West Village restaurant guide: The best places to eat now

Our West Village restaurant guide points you to the best places to eat in the neighborhood, from trusty favorites to the latest hot spots.

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No West Village restaurant guide would be complete without a mention of nouveau scene-maker Gabriel Stulman, who has built a mini empire here affectionately named Little Wisco (a nod to his home state); his latest addition is new-wave sushi bar Chez Sardine. Other recent arrivals include Ed Schoenfeld’s progressive Chinese eatery, RedFarm, and Jody Williams’s exquisite bistro, Buvette, but don’t overlook popular neighborhood fixtures like Pearl Oyster Bar and The Spotted Pig. You’ll also find plenty of cheap eats and great brunch places.

RECOMMENDED: Full guide to West Village

Annisa

  • Rated as: 4/5
  • Price band: 2/4
  • Critics choice

Last summer, Anita Lo’s ten-year-old West Village flagship, Annisa, was shut down following a fire. Earlier that year, its casual spin-off, Bar-Q, had opened and closed after a critical drubbing. Meanwhile, Lo’s Rickshaw Dumpling Bar chain had contracted to a single location. Sometimes, bad luck is the creative kick in the pants one needs.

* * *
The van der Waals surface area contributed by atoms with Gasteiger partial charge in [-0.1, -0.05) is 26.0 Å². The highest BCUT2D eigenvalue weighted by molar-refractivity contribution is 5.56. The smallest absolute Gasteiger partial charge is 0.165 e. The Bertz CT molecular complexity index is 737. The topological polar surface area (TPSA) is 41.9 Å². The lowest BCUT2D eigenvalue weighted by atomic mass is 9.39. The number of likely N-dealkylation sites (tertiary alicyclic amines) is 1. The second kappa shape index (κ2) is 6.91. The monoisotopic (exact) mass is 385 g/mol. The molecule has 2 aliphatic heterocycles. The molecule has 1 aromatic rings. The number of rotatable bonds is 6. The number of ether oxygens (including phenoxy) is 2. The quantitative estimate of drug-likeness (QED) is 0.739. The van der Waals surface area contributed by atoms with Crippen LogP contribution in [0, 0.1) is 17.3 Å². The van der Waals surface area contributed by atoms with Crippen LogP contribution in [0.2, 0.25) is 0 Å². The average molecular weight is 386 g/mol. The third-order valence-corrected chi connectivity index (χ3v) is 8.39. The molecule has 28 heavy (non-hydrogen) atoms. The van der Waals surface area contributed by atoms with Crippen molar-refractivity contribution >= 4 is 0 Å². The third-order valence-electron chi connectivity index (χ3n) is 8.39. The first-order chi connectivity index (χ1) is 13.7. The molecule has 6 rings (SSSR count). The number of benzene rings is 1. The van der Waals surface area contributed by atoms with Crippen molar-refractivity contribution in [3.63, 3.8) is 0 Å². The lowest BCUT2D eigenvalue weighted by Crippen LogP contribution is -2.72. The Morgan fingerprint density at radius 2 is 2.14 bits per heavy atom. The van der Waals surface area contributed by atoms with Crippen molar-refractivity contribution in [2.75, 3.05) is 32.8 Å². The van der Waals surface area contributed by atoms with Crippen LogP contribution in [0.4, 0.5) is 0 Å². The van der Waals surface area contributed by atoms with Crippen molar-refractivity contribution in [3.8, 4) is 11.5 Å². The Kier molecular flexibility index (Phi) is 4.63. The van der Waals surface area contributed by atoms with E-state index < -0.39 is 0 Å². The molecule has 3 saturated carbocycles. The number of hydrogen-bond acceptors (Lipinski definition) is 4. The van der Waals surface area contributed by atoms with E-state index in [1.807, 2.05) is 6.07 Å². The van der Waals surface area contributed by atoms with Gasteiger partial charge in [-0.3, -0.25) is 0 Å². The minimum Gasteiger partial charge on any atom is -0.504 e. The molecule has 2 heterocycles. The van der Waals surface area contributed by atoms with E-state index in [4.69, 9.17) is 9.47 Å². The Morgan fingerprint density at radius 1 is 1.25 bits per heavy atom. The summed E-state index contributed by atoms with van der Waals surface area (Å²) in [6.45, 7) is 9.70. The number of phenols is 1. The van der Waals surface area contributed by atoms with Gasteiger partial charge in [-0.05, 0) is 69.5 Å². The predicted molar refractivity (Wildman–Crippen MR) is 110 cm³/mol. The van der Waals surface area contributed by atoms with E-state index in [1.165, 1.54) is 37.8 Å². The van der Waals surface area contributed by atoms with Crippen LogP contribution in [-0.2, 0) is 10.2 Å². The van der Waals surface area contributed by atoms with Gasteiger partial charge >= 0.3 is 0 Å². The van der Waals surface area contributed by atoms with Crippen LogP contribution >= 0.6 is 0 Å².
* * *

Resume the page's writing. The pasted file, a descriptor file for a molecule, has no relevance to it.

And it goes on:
Stripped of distractions, Lo has spent the past year rebuilding Annisa—recently reborn from the rubble—into a restaurant once

  1. 13 Barrow St , (between Seventh Ave South and W 4th St ), 10014
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Bistro de la Gare

  • Rated as: 3/5
  • Price band: 2/4

There’s something to be said for a solid neighborhood restaurant, a place versatile enough for an informal bite or a special occasion. Such is the charm of Bistro de la Gare, a West Village newcomer—with picture windows and crisp off-white walls—that takes its casualness seriously. Chef-owners Maryann Terillo (Jarnac) and Elisa Sarno (Babbo) combine their experience in an approachable Mediterranean menu. A seared scallop appetizer was simply presented with toothsome fava

  1. 626 Hudson St, (between Horatio and Jane Sts)
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Buvette

  • Rated as: 4/5
  • Price band: 2/4
  • Critics choice

Over the past decade, Jody Williams has established a serious food-industry following. Mario Batali, with whom she worked at the Clift Hotel in San Francisco, has called her one of his favorite American chefs; in 2007 restaurateur Keith McNally tapped her to open Morandi, his first trattoria.
But not every great chef is hardwired to be an empire builder. Instead of leveraging these votes of confidence into a cookbook deal, a food show and an outpost in Vegas, Williams chose

  1. 42 Grove St, (between Bedford and Bleecker Sts), 10014
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Chez Sardine

  • Rated as: 4/5
  • Price band: 2/4
  • Critics choice

Most successful restaurateurs debut with a bang, turning out a groundbreaking original before settling into safer crowd pleasers. Not so with Gabriel Stulman, unstoppable West Village hit-maker, whose low-key beginnings in no way indicated greater ambitions. He started small with a pair of New American spots: Joseph Leonard and Jeffrey’s Grocery, serving excellent food but making no real imprint on Gotham’s dining scene. Instead of coasting on these modest triumphs, Stulman

  1. 183 W 10th St, (at 4th St), 10014
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EN Japanese Brasserie

  • Price band: 1/4